The news that Fawcett Society have been denied an attempt to challenge the legality of the government’s budget is obviously a blow to the fight for equality. However, it also illustrates some fundamental problems with ‘traditional’ structures and attempts to reform the system instead of radically challenging the social relations that are central to constructing the many inequalities that exist in the system.
It’s common knowledge that the judicial system is hardly gender neutral, nor is it very representative of the less ‘privileged’ sectors of society. The judge may see the bid as ‘academic’, but these cuts will involve a systematic attack on many women’s lives. There are talks of an appeal, but I think there needs to be more consideration of nontraditional forms of protest.
This is why the direct action initiated by the student movement against the cuts is fundamental to a broader anti-governmental protest. It illustrates the need for a radical movement to join in force with groups all across the spectrum. It relates to Murray Bookchin’s work regarding communal and civil relations influencing people’s experiences and resulting direct action and revolutionary activity. Thus, whilst some people may see the anti-educational cuts as an exclusive student movement; it is also a result of broader communal dissatisfaction in areas such as gender. Thus, Fawcett Society, amongst others, should explore the possibilities to appeal, but they should focus on a broader radical approach – we aren’t going to stop things if we primarily work through the system, the system that we are attempting to undermine.
I am no law buff, but there were clear grounds in my opinion for a legal challenge; even the Equality and Human Rights Commission is enacting a report into the nature of the governmental budget in relation to equality. However, there are only so many reports that we can have commissioned to say exactly the same thing; we need to take action that is more immediate and less able to be brushed off by elitist and hegemonic structures (may I add, heternormative and masculine). The budget and the CSR is clearly a gender biased, ideologically driven, traditionally framed programme, which spells out some of the worst cuts we have ever seen.
Enough is enough. For equality, we have to recognise that fighting within these structures will never achieve the type of equality we could hope to gain. Personally, I don’t think we will ever achieve full equality; there will always be the remains of the derogatory traditions that existed in the past – it’s evident in most areas of life. However, to achieve a society where women aren’t expected to do child work, stay at home, work in specific jobs – but at the same time, aren’t denied that right; that is the type of equality we need to strive for. Also, an equality that respects freedom of expression in areas such as sexuality, but which applies human right principles – something I have already talked about. The principles including diversity, social freedom and liberation.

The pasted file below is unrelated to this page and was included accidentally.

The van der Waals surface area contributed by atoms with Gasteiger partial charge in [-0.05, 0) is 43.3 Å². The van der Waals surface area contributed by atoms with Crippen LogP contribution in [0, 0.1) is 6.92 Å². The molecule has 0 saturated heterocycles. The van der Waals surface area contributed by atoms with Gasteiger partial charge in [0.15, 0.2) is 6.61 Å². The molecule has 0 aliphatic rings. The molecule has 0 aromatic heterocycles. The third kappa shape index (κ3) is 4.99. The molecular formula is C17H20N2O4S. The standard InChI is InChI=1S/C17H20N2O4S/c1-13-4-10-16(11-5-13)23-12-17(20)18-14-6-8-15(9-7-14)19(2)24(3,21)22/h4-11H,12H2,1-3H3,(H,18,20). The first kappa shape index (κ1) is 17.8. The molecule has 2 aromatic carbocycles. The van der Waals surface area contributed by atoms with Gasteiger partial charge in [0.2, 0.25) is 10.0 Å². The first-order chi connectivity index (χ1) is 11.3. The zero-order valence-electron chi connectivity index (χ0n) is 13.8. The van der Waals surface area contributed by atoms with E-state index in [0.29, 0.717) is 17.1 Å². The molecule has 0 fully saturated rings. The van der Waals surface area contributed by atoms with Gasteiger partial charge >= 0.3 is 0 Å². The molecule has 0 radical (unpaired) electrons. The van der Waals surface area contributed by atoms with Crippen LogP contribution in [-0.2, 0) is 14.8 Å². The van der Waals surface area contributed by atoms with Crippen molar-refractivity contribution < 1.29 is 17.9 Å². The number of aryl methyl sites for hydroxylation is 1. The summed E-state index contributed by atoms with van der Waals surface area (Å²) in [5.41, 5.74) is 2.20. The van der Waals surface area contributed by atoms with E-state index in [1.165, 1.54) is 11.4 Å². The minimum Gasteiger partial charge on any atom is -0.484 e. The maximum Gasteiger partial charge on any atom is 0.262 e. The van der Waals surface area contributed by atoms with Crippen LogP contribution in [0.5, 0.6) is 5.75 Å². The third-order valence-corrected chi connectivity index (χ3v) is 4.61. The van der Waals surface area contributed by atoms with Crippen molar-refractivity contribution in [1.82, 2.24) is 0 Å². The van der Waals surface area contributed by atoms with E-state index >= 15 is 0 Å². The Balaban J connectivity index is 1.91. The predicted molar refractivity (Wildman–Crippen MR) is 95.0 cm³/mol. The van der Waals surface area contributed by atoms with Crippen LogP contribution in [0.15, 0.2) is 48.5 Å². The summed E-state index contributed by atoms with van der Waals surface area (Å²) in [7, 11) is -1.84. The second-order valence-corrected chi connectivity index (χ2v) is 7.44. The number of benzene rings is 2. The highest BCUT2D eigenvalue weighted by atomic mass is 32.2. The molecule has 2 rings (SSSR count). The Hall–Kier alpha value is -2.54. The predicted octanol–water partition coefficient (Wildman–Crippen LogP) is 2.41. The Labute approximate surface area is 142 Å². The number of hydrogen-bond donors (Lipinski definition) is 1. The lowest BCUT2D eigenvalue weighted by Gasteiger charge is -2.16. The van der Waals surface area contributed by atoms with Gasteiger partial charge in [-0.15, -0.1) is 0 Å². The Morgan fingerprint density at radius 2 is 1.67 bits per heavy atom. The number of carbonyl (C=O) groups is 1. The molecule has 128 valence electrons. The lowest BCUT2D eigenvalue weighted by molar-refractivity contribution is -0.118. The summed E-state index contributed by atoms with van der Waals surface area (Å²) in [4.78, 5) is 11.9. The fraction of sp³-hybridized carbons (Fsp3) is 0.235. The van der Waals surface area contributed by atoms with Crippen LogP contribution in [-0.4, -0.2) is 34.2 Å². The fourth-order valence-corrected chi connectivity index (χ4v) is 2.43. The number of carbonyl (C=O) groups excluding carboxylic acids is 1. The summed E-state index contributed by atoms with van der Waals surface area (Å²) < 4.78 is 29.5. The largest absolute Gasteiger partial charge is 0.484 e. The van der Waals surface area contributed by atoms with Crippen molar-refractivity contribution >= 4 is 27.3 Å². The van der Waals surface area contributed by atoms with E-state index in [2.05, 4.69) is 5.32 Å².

The judge used excuses such as the complaint was lodged too ‘late’; pathetic. Also, the judge ignored that Fawcett’s bid wasn’t trying to get this judge to classify the budget as unlawful, as I understand it anyway. As one person on Twitter pointed out:
“To be clear: Fawcett were seeking permission for a judicial review. That’s been denied.”
Permission for further consideration; not for an out or right condemnation. Correct me if I am wrong; but I think the judge is wrong here. To have a predisposition about the result of a judicial review, would supposedly be against the rule of law. But as I said, there is obvious problems with attempts to go through the ‘proper’ legal channels.
We need to see a growing coordination of the movements; the student’s, the women’s, the disabled people’s, the LGBT’s (and the other diverse sexualities not included in that acronym – such as asexuality), and ethnic minority’s movements. All these groups are set to be hit by these government policies, as are many other groups – and obviously class cuts across this; but we must not view this within a narrow class framework; Bookchin eludes to the problems such a focus would have.
The women’s movement has suffered a blow, but in ways it was to be expected. The legal system is fraught with power structures that pose problems for these often excluded groups, to access justice. Only through civic based and broader based alternative political protests will we strike a real blow to the power structures that reinforce this society’s social relations.